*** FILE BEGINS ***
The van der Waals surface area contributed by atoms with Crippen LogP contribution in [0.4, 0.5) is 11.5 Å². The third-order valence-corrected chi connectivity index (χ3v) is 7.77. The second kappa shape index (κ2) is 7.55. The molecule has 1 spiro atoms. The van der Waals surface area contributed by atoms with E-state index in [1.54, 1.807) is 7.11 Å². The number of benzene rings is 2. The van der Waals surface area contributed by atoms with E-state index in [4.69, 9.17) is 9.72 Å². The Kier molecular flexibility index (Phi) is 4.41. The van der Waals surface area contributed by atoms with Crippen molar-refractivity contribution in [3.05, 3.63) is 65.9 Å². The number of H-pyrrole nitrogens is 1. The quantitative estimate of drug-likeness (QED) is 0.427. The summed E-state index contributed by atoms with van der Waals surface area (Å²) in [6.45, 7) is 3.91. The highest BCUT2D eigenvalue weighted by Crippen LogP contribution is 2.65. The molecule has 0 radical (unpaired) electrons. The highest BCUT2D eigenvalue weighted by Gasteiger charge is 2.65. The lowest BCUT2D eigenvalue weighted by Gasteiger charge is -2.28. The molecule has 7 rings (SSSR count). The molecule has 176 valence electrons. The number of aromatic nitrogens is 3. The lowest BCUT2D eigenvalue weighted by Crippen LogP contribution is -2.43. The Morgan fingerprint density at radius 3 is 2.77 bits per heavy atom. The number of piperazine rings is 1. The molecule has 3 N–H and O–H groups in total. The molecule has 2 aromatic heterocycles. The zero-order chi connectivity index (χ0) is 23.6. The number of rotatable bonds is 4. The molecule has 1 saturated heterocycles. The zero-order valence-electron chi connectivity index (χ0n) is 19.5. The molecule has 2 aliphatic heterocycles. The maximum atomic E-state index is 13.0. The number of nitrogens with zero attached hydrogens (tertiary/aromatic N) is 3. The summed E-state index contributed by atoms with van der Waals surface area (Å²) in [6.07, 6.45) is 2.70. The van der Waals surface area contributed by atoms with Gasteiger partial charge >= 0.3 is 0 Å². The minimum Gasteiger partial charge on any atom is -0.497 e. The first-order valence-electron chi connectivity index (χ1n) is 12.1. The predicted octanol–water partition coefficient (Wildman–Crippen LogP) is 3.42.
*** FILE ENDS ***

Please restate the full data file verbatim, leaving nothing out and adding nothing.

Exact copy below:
The van der Waals surface area contributed by atoms with Crippen LogP contribution in [0.4, 0.5) is 11.5 Å². The third-order valence-corrected chi connectivity index (χ3v) is 7.77. The second kappa shape index (κ2) is 7.55. The molecule has 1 spiro atoms. The van der Waals surface area contributed by atoms with E-state index in [1.54, 1.807) is 7.11 Å². The number of benzene rings is 2. The van der Waals surface area contributed by atoms with E-state index in [4.69, 9.17) is 9.72 Å². The Kier molecular flexibility index (Phi) is 4.41. The van der Waals surface area contributed by atoms with Crippen molar-refractivity contribution in [3.05, 3.63) is 65.9 Å². The number of H-pyrrole nitrogens is 1. The quantitative estimate of drug-likeness (QED) is 0.427. The summed E-state index contributed by atoms with van der Waals surface area (Å²) in [6.45, 7) is 3.91. The highest BCUT2D eigenvalue weighted by Crippen LogP contribution is 2.65. The molecule has 0 radical (unpaired) electrons. The highest BCUT2D eigenvalue weighted by Gasteiger charge is 2.65. The lowest BCUT2D eigenvalue weighted by Gasteiger charge is -2.28. The molecule has 7 rings (SSSR count). The molecule has 176 valence electrons. The number of aromatic nitrogens is 3. The lowest BCUT2D eigenvalue weighted by Crippen LogP contribution is -2.43. The Morgan fingerprint density at radius 3 is 2.77 bits per heavy atom. The number of piperazine rings is 1. The molecule has 3 N–H and O–H groups in total. The molecule has 2 aromatic heterocycles. The zero-order chi connectivity index (χ0) is 23.6. The number of rotatable bonds is 4. The molecule has 1 saturated heterocycles. The zero-order valence-electron chi connectivity index (χ0n) is 19.5. The molecule has 2 aliphatic heterocycles. The maximum atomic E-state index is 13.0. The number of nitrogens with zero attached hydrogens (tertiary/aromatic N) is 3. The summed E-state index contributed by atoms with van der Waals surface area (Å²) in [6.07, 6.45) is 2.70. The van der Waals surface area contributed by atoms with Gasteiger partial charge >= 0.3 is 0 Å². The minimum Gasteiger partial charge on any atom is -0.497 e. The first-order valence-electron chi connectivity index (χ1n) is 12.1. The predicted octanol–water partition coefficient (Wildman–Crippen LogP) is 3.42.